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From Tom: I’m now semi-retired and finally have the time to create a decent wood shop. I’ve moved to the Florida panhandle, where there are few hardwood dealers. In late May, I’ll be in Tennessee so I intend to stop in at a hardwood dealer/mill near Nashville. Given the projects on my to do list I’ll be picking up walnut, cherry, and ash. I also have my eye on black locust (for a picnic table), popular, box elder (table legs and aprons), and catalpa (ditto). Given the list of woods on the dealer's inventory list, I feel like a kid in a candy store. Perhaps too much like a kid in a candy store. I’d be interested in your collective wisdom about how one might go about stocking a new shop with wood, especially given the fact that the nearest hardwood dealer for a hobbyist is 5-6 hours away (Atlanta) and I don’t drive through Tennessee regularly enough to stop in at a dealer or mill whenever I need something (they are about 11 hours away). Y’all are fortunate to live where you do from a woodworking perspective, but I’ll take our weather over yours … I have lemons and tangerines on the trees in my front yard. :-)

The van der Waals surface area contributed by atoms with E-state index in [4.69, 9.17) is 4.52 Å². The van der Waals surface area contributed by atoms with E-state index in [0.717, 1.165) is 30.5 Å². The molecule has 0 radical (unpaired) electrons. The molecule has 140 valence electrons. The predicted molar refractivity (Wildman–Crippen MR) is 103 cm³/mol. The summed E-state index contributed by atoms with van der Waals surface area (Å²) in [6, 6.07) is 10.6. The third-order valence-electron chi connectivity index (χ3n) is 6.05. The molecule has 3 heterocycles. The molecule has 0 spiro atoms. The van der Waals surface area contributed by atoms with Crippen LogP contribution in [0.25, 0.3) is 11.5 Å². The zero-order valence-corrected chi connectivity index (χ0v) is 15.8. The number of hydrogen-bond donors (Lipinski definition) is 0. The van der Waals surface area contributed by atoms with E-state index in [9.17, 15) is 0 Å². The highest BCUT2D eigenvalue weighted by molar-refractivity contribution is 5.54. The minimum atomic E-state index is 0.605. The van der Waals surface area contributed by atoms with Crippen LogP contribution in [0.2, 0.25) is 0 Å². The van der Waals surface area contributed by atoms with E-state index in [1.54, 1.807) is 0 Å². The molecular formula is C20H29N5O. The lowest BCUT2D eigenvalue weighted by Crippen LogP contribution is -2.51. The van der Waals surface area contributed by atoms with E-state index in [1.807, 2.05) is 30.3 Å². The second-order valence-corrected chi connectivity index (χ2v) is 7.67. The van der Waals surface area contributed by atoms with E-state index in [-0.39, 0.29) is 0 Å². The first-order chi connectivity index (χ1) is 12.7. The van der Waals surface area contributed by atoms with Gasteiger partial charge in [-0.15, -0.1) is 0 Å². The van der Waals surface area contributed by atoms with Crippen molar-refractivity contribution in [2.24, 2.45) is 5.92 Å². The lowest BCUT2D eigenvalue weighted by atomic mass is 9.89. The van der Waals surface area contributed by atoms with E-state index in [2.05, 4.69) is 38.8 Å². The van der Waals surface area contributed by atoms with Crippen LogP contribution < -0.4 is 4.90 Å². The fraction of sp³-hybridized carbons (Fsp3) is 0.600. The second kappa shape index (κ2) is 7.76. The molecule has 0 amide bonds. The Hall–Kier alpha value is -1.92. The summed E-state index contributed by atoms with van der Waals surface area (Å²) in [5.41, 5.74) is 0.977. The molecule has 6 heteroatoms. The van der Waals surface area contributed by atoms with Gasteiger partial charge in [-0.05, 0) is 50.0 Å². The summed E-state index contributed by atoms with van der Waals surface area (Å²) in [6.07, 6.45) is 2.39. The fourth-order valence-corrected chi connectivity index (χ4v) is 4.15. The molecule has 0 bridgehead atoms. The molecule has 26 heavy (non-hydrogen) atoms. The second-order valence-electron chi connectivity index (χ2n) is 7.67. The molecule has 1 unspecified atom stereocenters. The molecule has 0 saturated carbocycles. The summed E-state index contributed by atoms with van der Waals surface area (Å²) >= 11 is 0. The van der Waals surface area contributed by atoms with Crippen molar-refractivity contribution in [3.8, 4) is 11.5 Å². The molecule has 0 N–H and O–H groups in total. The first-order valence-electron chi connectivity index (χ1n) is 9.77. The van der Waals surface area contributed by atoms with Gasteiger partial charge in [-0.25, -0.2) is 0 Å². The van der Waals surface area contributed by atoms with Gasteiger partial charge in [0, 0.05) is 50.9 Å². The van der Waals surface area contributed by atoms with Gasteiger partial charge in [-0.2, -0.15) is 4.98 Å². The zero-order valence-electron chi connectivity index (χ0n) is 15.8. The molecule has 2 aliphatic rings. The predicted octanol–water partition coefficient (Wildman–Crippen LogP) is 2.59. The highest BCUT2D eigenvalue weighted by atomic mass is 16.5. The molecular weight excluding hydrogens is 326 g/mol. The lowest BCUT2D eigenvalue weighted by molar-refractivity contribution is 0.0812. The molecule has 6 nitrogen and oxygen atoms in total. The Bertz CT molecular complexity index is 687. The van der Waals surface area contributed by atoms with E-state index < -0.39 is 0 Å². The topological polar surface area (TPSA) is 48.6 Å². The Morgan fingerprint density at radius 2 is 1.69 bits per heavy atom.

From Richard: Have you ever heard of hollowing the backs of western chisels? To speed the process of flattening the back of a chisel, my buddy first hollows the center to a depth of about 1 or 2 thousands of an inch with a dremel sanding flap attachment . The edges and toe are not touched by the sander. My buddy says that because the hollow is so slight, it is as easy to re-flatten the back and establish a new flat spot as it is to re-establish the cutting edge of a worn Japanese chisel.
- Here is the video that Anissa mentions, which she now admits he obviously had running in the dremel
Segment: Smooth Move
Ben: Drilling a depth-indication hole on the wrong side. Barry: Trimming the horns of a frame and panel too soon. Anissa: Forgetting that two years ago she grain matched the tops of three cabinets, then ignoring the grain match while fitting the cabinets with drawers.
From Jesse: I’ve recently started the journey into furniture making. I have a sliding miter saw and a very old table saw that is only good for rough cutting. I’m looking to purchase a band saw or jointer/planer combo. I only have room for one and only 110v availability. I am using hand saws and hand planes to do most of the dimensioning of my lumber. For a beginner, who has limited space and time in the shop, would a band saw or jointer/planer be more advantageous? I’d appreciate any guidance you can offer to ensure my next big purchase is a wise choice and will be the most practical.
Ben - Prismacolor Premier Pencil Sharpener Barry - Kettlebells for holding panel glue ups flat Anissa - A rock
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